Links to the Prairie

Before we get to the blog post, I just wanted to get a quick shout out to Char Binstock. If you did not know Char has stepped down from her seat as president of the Bismarck-Mandan Birding Club. I would like to say thanks to her for getting this group up and running again. Though the start seems a bit slow, we have progressed into trying to provide some activities and try to get resources running smoothly. Thanks again Char, I do not think the club would be able to start off again if it was not for you and knowing new people to going and starting the old group up again.


Now back to the post. Now that birds seem to be everywhere again and as the leaves on trees have developed, woodland birds are coming harder to see. But as we know of North Dakota, is more known as a prairie state. One species, the Bobolink, has returned to the grasslands and prairies of North Dakota. They can be seen perched on grass stems or seen displaying over open fields as the males return to the nest territory before their female counterpart. These little birds are quite impressive as they are some of the farthest traveling birds over their migration routes. They migrate to southern areas of South American, which can be over 6,000 miles of flying. Males of these birds are easy to identify with their white back and black underparts, or how some described as wearing a tuxedo backward. To go with their “Tuxedos” is the males yellow patch on the back of his head. It’s important to remember that North Dakota is a prairie state as these with other grassland birds have started to decline over the years due to turning over areas of grass for development and crop production. These birds are known as indicator species, since they are not shy about showing themselves, to see how healthy grasslands are. If the bobolink disappears, other grassland birds are sure to be not far behind.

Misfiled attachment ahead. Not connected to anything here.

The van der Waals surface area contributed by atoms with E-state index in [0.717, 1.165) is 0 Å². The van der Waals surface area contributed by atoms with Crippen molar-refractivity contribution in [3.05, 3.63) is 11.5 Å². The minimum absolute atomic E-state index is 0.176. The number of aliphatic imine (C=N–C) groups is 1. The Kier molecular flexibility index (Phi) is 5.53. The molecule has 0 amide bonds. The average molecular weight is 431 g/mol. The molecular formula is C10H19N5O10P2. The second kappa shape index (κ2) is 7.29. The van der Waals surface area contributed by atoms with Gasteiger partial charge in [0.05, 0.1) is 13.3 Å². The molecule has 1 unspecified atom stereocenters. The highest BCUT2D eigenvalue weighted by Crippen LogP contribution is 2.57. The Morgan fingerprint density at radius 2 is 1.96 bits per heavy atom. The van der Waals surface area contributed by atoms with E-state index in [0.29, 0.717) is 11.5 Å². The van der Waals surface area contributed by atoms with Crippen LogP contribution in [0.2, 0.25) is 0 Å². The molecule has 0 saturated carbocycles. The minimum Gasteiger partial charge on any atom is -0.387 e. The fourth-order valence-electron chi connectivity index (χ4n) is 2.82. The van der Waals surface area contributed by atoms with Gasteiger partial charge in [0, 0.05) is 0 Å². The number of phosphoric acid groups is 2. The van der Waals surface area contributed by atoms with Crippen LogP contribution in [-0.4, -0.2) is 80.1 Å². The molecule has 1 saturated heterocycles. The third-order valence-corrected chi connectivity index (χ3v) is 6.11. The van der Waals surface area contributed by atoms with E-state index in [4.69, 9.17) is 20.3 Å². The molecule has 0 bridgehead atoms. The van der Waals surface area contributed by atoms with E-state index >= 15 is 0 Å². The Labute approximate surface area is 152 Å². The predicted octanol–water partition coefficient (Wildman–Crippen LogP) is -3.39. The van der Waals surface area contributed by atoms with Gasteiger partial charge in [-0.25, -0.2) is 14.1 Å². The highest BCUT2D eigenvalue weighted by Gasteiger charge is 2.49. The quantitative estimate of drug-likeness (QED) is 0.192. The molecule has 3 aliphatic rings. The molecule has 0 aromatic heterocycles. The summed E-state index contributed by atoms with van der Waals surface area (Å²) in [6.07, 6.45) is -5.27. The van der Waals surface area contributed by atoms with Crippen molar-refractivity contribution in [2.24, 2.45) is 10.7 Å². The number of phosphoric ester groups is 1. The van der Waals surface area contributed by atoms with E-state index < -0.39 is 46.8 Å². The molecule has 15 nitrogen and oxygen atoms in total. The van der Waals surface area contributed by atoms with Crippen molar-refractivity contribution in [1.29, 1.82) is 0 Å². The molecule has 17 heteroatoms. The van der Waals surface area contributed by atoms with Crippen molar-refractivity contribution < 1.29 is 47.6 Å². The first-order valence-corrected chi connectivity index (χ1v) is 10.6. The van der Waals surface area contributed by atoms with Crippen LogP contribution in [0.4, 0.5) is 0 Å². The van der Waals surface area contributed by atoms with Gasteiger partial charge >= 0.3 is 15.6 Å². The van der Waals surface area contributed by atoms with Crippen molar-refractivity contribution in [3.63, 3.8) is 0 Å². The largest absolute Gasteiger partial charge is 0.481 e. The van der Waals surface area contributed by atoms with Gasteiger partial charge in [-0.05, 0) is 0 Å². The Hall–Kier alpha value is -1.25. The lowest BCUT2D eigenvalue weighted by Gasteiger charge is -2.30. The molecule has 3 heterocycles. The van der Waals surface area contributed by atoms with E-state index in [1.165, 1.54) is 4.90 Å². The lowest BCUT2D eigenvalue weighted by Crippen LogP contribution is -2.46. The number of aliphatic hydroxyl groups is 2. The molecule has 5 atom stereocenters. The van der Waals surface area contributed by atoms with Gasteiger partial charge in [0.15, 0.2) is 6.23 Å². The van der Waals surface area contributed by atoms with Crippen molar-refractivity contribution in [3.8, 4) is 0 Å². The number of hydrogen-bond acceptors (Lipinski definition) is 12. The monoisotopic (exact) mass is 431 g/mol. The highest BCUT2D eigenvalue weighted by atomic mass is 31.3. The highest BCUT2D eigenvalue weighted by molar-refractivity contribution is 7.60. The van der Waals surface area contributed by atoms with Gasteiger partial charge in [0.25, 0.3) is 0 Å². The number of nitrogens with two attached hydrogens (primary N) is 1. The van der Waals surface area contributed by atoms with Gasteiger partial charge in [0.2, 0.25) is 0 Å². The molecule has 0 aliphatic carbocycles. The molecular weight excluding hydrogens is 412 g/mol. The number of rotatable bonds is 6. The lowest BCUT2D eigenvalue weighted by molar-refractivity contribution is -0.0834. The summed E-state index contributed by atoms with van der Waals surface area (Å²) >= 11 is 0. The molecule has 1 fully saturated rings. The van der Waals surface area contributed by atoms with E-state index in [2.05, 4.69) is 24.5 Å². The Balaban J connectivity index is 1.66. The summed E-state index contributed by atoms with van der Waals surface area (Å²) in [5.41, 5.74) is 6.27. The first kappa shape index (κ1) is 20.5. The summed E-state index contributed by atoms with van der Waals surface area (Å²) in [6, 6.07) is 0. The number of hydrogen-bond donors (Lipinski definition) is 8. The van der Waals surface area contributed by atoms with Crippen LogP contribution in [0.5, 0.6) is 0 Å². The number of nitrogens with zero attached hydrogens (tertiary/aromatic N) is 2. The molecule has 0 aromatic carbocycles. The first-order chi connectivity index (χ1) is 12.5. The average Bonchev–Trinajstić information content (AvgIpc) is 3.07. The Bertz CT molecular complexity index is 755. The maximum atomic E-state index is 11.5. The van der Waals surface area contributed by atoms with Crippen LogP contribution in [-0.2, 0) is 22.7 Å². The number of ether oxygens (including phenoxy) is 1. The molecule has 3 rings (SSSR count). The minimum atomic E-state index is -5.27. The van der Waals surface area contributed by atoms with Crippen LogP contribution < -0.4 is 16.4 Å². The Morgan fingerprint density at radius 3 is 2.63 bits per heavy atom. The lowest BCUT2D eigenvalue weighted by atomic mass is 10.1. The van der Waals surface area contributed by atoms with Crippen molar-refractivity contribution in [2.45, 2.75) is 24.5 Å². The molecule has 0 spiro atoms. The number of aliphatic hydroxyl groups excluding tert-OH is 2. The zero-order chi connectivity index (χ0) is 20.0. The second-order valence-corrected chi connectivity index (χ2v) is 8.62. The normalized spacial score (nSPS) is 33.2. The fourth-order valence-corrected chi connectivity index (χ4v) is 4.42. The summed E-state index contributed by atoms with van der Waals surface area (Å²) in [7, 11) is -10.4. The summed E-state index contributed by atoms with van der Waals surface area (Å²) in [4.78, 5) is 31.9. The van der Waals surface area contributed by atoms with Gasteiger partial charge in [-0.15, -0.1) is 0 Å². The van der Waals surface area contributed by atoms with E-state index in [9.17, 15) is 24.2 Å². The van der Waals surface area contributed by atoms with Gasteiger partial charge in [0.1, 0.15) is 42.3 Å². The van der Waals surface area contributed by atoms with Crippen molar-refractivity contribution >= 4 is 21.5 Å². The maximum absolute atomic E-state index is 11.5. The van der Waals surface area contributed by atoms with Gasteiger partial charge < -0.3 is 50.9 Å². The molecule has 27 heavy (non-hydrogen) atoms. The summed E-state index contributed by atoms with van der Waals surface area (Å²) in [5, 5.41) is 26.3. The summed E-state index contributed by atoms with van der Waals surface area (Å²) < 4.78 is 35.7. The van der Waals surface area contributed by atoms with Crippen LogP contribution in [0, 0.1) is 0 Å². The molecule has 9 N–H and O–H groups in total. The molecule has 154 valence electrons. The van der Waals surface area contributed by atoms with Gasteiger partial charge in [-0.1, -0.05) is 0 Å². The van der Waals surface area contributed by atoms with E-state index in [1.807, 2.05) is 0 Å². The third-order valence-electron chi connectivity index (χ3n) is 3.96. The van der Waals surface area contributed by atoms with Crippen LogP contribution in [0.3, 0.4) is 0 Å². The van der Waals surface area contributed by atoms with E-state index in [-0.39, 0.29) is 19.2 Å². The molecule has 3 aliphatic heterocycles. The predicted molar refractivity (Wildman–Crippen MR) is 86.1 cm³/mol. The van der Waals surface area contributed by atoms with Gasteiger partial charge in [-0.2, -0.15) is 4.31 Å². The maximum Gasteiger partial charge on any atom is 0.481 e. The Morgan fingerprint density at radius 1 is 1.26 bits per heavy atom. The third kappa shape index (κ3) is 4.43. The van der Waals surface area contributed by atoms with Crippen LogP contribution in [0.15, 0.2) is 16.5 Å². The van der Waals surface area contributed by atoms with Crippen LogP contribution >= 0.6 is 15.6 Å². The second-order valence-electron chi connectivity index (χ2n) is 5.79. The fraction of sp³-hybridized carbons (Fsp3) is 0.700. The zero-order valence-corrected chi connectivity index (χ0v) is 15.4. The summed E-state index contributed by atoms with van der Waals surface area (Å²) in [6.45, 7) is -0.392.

Other Facts

  • The species name of the Bobolink, oryzivorusmeans “rice-eating” and refers to this bird’s appetite for rice and other grains, especially during migration and in winter.
  • A migrating Bobolink can orient itself with the earth’s magnetic field, thanks to iron oxide in bristles of its nasal cavity and in tissues around the olfactory bulb and nerve. Bobolinks also use the starry night sky to guide their travels.
  • On migration, many of these birds fly to Florida. Normally a daylight forager, they sometimes feed after dark on bright nights during migration, to build fat reserves for its long flight over the Gulf of Mexico to South America.


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